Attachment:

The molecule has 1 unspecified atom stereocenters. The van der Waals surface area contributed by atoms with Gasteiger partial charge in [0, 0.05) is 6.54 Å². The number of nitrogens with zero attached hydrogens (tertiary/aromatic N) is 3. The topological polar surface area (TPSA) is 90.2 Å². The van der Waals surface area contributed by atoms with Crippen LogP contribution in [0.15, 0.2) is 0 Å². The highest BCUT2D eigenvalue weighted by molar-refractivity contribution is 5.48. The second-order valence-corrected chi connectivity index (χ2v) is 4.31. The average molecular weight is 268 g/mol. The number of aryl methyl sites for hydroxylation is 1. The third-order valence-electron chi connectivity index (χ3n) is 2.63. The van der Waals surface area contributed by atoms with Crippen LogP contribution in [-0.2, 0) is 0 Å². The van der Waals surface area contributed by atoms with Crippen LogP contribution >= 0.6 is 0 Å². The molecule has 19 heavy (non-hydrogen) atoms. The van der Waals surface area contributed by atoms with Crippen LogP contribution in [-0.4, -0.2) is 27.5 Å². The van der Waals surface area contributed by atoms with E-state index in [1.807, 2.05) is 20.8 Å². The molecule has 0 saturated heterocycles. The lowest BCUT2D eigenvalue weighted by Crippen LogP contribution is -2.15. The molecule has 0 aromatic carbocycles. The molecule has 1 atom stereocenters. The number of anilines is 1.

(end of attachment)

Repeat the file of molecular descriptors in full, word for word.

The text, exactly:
The molecule has 1 unspecified atom stereocenters. The van der Waals surface area contributed by atoms with Gasteiger partial charge in [0, 0.05) is 6.54 Å². The number of nitrogens with zero attached hydrogens (tertiary/aromatic N) is 3. The topological polar surface area (TPSA) is 90.2 Å². The van der Waals surface area contributed by atoms with Crippen LogP contribution in [0.15, 0.2) is 0 Å². The highest BCUT2D eigenvalue weighted by molar-refractivity contribution is 5.48. The second-order valence-corrected chi connectivity index (χ2v) is 4.31. The average molecular weight is 268 g/mol. The number of aryl methyl sites for hydroxylation is 1. The third-order valence-electron chi connectivity index (χ3n) is 2.63. The van der Waals surface area contributed by atoms with Crippen LogP contribution in [-0.2, 0) is 0 Å². The van der Waals surface area contributed by atoms with Crippen LogP contribution >= 0.6 is 0 Å². The molecule has 19 heavy (non-hydrogen) atoms. The van der Waals surface area contributed by atoms with Crippen LogP contribution in [-0.4, -0.2) is 27.5 Å². The van der Waals surface area contributed by atoms with E-state index in [1.807, 2.05) is 20.8 Å². The molecule has 0 saturated heterocycles. The lowest BCUT2D eigenvalue weighted by Crippen LogP contribution is -2.15. The molecule has 0 aromatic carbocycles. The molecule has 1 atom stereocenters. The number of anilines is 1.